Lockdown Lesson 13

Rock Music: Prog, Punk and Metal

Last week we looked at popular song, largely focusing on its roots: folk music. Towards the end of the lesson, we charted the history of modern pop music, beginning with African American spirituals and ragtime, through blues and early jazz, to 50s rock’n’roll.

Many new genres began to emerge alongside rock’n’roll, including soul music, which ultimately led to disco and its various dance music descendants. We will look at the evolution of dance music in a future lesson. Today, we are going to focus on how rock music evolved over the decades and how it branched out to sub-genres like prog, punk and metal. Today is mostly about listening – we won’t have time for questions, so just sit back and enjoy the music, and take notes about the features of each style.

Let’s remind ourselves of the early rock’n’roll sound by some music from the 1950s by the ‘king of rock’ Elvis Presley.

The 60s – The Beatles, The Rolling Stones & Jimi Hendrix
In 1960, a band formed in Liverpool, UK, that changed the face of music forever – The Beatles. When they started out their sound was very clearly based on blues and rock’n’roll.

Over the next few years pop music became a lot more experimental, with bands looking for influences beyond rock’n’roll. The Beatles famously took inspiration from Indian music, for example.

By the end of the decade, their music had moved on a long way from its rock’n’roll origins. This song, Here Comes the Son, uses some complicated rhythms and patterns that would have been unheard of in blues or rock’n’roll, blurring the distinction between popular music and art music.

In previous centuries Britain had earned itself a nickname from other countries: “the land without music”. Between the 17 and 19th centuries, western music had been largely dominated by European countries, and by Germany and Austria in particularly (Bach, Mozart, Beethoven, Schubert etc). At the turn of the century, American popular music came to the forefront with blues, jazz, and rock’n’roll. Finally, in the 1960s, Britain found its musical voice. The Rolling Stones were another band that gained success in the 60s, during the so called ‘British Invasion’ of British bands onto the worldwide stage.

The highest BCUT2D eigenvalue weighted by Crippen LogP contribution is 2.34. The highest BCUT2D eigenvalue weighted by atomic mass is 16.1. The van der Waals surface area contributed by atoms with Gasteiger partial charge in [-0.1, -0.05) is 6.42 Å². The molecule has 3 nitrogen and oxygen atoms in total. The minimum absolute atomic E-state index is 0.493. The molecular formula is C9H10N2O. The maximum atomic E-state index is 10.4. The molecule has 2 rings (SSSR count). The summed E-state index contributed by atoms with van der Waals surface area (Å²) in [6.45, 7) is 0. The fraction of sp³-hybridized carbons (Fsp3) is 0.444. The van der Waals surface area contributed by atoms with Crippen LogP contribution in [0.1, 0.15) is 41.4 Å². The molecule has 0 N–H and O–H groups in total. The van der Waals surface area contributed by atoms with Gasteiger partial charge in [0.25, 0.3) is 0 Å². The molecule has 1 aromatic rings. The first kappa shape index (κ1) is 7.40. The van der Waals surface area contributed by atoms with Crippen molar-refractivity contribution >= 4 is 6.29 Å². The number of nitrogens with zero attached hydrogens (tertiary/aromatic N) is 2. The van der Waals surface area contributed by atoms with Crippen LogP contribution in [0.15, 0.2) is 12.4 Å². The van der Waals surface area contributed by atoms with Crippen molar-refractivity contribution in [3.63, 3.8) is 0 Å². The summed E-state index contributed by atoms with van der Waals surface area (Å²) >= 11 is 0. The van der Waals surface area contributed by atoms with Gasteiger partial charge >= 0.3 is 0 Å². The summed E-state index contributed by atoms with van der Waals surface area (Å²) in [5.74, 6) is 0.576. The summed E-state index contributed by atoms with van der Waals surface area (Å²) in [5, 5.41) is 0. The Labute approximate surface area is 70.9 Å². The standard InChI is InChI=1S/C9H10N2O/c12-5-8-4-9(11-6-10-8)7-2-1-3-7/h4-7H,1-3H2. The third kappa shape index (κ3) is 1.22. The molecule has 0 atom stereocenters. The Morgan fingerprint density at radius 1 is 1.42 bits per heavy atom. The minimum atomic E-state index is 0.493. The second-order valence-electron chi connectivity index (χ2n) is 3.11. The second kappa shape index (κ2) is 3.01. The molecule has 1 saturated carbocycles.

While some bands like The Beatles kept a more laidback pop sound, other musicians like Jimi Hendrix were pushing rock to its extremes, using distortion and feedback effects to get powerful, edgy sounds from the electric guitar.

The 70s – Pink Floyd, Black Sabbath & Sex Pistols
In the 1970s, the Beatles broke up, and Jimi Hendrix joined the ‘27 Club’, passing away at the young age of 27. Despite their short-lived contribution to the world of music, their impact was enormous. That decade gave rise to prog-rock bands (short for progressive), such as Pink Floyd, who would continue pushing rock as an art form. New recording technology allowed for longer recordings, which Pink Floyd would take advantage of with their extended improvisations. New inventions such as synths also allowed for even greater experimentation with sound.